• medium grind black pepper
  • 1/2 cup lemon juice
  • 1/2 cup water

Directions:

Put the quinoa, black rice, a Tablespoon of ginger and some oil in the rice cooker with a little extra water for brown rice and start. When done, dump into turkey roasting pan. Cut the plums in half and pit. Throw them in the blender with a Tablespoon of cinnamon and puree. Add it to the roasting pan. While this is going on, you can be browning batches of chicken breasts. Cut chicken breasts into bite sized pieces. In the largest skillet you own (preferably cast iron) heat up avocado oil and sprinkle a teaspoon of ginger and grate black pepper into it. Add a couple of breasts worth of meat and cook it long enough to sear it, not so long that it is toasted. Add it to the roasting pan and mix in. Keep doing this until all the meat is seasoned. Add the lemon juice and water. Cover and bake of an hour at 350º. After that hour, turn the oven down to 200 to hold until you are ready to go down to the street or your event.

Black rice has more flavanoids per ounce than blueberries and actually helps lower blood sugar. Quinoa is a super food because it is a slow carb and includes protein. Plums have important vitamins and fiber. Ginger is a powerful anti-inflammatory. I use fresh ground, Chinese Cinnamon, which helps control blood sugar. I use fresh ground, black pepper which is a natural germ fighter and anti-oxidant. These are all important considerations for people who live outdoors in the harsh urban environment.



matthew-25-give-hungry

We are not a Matthew 25 Ministry

I have seen several ministries that label themselves “a Matthew 25 ministry.” This irritates me as it demonstrates a fundamental misunderstanding of the gospel and a misreading of Matthew 25. Matthew 25 is where Jesus speaks of the final judgment where he separates the sheep from the goats. The sheep are those who have visited Him when he  was sick or in prison or fed him when he was hungry or clothed him when he was naked and the goats are those who did not do these things. Everyone asks “when did we do this” or “not do this”. He responds “when you did … or did not, do it unto the least of these my brothers.” Everybody is surprised. This indicates that this is not something one can plan ahead to do.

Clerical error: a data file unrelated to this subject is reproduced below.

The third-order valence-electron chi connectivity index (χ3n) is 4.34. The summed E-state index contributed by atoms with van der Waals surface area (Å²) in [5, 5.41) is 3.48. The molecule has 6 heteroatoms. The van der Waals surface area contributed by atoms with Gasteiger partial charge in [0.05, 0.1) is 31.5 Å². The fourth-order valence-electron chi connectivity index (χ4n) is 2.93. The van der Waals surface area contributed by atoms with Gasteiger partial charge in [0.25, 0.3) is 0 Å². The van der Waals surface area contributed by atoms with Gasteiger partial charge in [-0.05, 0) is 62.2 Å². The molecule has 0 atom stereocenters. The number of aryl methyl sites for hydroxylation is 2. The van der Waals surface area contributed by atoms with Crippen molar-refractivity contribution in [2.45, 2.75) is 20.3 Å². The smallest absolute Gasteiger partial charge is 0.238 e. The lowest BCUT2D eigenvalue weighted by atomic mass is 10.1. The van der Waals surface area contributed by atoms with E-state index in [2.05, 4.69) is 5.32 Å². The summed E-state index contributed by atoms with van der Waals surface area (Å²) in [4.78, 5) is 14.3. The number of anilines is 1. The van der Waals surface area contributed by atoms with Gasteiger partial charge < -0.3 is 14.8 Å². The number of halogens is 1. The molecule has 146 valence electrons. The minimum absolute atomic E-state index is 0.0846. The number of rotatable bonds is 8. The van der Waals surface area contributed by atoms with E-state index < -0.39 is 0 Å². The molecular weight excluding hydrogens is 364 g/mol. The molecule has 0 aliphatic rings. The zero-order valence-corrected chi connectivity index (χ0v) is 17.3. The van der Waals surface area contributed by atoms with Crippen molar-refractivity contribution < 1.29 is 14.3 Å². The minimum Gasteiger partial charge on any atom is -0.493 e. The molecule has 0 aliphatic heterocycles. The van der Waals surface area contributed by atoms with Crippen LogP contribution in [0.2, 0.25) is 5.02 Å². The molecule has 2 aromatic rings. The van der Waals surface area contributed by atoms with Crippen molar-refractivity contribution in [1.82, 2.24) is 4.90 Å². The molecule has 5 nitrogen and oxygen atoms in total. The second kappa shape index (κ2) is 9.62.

We cannot pay for our salvation. “All of our works of righteousness are as filthy rags.” I do not serve the homeless to earn heaven. That’s preposterous, and on some level it is insulting to the people I serve. The best answer I can give any more as to why I serve is that it makes me happy. I have said for years that I do this because I am selfishly doing what makes me happy and I mean it. God created us to do good works. Ephesians 2:10. Everyone in the evangelical camp likes to quote 2:8-9, but they forget verse 10 which is the conclusion.

For by grace you have been saved through faith, and that not of yourselves; it is the gift of God, not of works, lest anyone should boast. 10 For we are His workmanship, created in Christ Jesus for good works, which God prepared beforehand that we should walk in them.

So I’m just trying to walk in the good works that God prepared for me to do. It’s what I was made for. It’s the happiest place I could possibly be.

I serve them. Hopefully, I help equip others to serve. Many of them serve me in encouragement, friendship and prayer. We learn in some small way to be God’s family, perhaps.

We work. We pray. We laugh. We cry. We struggle. We hope.

In the end, perhaps we may be surprised by grace.

Thank you for your prayers and your support. God bless you.



plantain

Guava Rice & Plantain Spice

This is a simple and delicious recipe that the people really loved. It is sweet with no added sugar. It looks elegant and smells wonderful! People keep asking me, “Where do you come up with these things!” All I can say is that I have scripts for four different psychoactive drugs, so it’s anybody’s guess. Here we go!

Ingredients:

  • 2 litres guava nectar
  • water
  • 2- 2lb. packages long grain white rice
  • 1 teaspoon cinnamon
  • 1 teaspoon ground cloves
  • 13 ripe, yellow plantains, peeled and sliced thin like a banana

Directions:

In my rice cooker, one bag of rice is equal to seven measures of rice, which is the maximum. Put that in with 1 litre of guava nectar and the cinnamon & cloves, and fill up to proper level for amount of rice and cook. Then empty it into a large roaster pan and add half the sliced plantains and stir together. prepare the second bag of rice the same way. Mix the two batches of rice together thoroughly. Save out enough plantain to cover the top with one complete layer.  Then cover and bake at 200º for a few hours, until you are ready to go to your event or leave for the park.

Enjoy!



Quinoa2

Hot, Sweet Something